7 Deadly Writer’s Sins: #5

Figuring out how I want to say something when I begin an article can sometimes be the most difficult part of the whole article, and the topic of this post.

Sin #5:  Failure to lead

When a reader comes to my site, the first thing I want to remember is they’re just “window shopping.”  Glancing at a headline here and there, catching a word or phrase, until she’s decided it’s really worthwhile making the purchase of “time” to read the article. 

Writing has competition. 

Therefore it’s not only important, it is critical to issue a compelling invitation in the lead. 

To intrique, to capture, to captivate the reader, and pull them into your story, the lead must have a powerful promise.  “I will give you something of great value for your time.  The words you are about to read will somehow enhance your life.”

What might entice the reader?  

It could be entertainment — emotional release, laughter, lifting someone out of their current reality into a different spot.

It could be inspirational — maybe a personal story or the story of someone you know well who will permit you to share how overcoming challenges has changed a life (for the better of course).

Then, of course, there’s information.  Interesting information… perhaps a story of the rancher’s  daughter who became the first female bareback bucking horse rider; or an interesting story of an immigrant’s generational passage and changes.  We are  intrigued by trivia of all varieties in stories and facts that have no practical application but fun to know.

Practical, usable information is sought without end.  We have an insatiable thirst for knowledge.  Tips on maintaining your automobile yourself, how to become and stay healthy, physically and mentally; how to find a new job, or keep the one you have, and one of the favorite topics of all — information about money… how to make it, how to invest it, how to keep it… and how to spend it in a way that gives you the most enjoyment.

All of these topics, however, will not gain a reader unless you are able to earn his time and attention.  The most important aspect of this is your lead.  It must be a strong, honest invitation with a promise of benefit.  It needs to announce the subject, introduce the focus, and establish the tone.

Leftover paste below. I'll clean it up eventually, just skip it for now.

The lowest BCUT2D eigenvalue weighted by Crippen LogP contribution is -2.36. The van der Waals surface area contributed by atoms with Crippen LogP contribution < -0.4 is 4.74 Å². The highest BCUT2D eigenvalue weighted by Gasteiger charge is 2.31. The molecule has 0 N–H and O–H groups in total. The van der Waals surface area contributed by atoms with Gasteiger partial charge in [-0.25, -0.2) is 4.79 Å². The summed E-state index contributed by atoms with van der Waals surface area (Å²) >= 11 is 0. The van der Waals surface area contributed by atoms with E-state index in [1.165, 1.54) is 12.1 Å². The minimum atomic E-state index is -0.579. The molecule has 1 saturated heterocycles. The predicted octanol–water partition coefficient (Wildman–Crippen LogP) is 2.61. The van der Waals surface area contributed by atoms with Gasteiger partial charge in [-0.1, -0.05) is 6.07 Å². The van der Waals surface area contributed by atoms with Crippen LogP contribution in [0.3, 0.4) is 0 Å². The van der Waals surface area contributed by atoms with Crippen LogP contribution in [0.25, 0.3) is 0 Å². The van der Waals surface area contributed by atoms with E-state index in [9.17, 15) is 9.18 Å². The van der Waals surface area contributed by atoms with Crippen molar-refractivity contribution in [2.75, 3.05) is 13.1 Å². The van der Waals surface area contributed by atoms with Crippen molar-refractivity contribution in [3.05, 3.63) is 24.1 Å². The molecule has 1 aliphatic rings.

The subject is your topic, whatever it is that you’re writing about.  The focus is the slant, or perspective, you are presenting in whatever you’re writing about.  And the tone is the emotional context.  It should be obvious at once, consistent with and appropriate to the tone used throughout the writing. 

“Window washing tips” is a subject.  “Window washing in three easy steps” provides the perspective or slant – “easy.”  “Washing your windows from the outside without breaking in”  sets a light tone.

As you work through the subject, focus, and tone, remember that the reader isn’t yet committed.  He just wants to find out what you’re offering, and is scanning the article quickly before deciding to commit.  Remember, the goal is to get the reader into the “store” and then become a potential “buyer.”

Be open, honest, honorable, and respectful of your reader.  You want your lead to entice, promise, invite or offer.  Once there, the reader will want more — problem solutions, questions answered, or entertainment.  From your reader, you’re getting a precious commodity… time.

So, my friends, lead well and others will follow.

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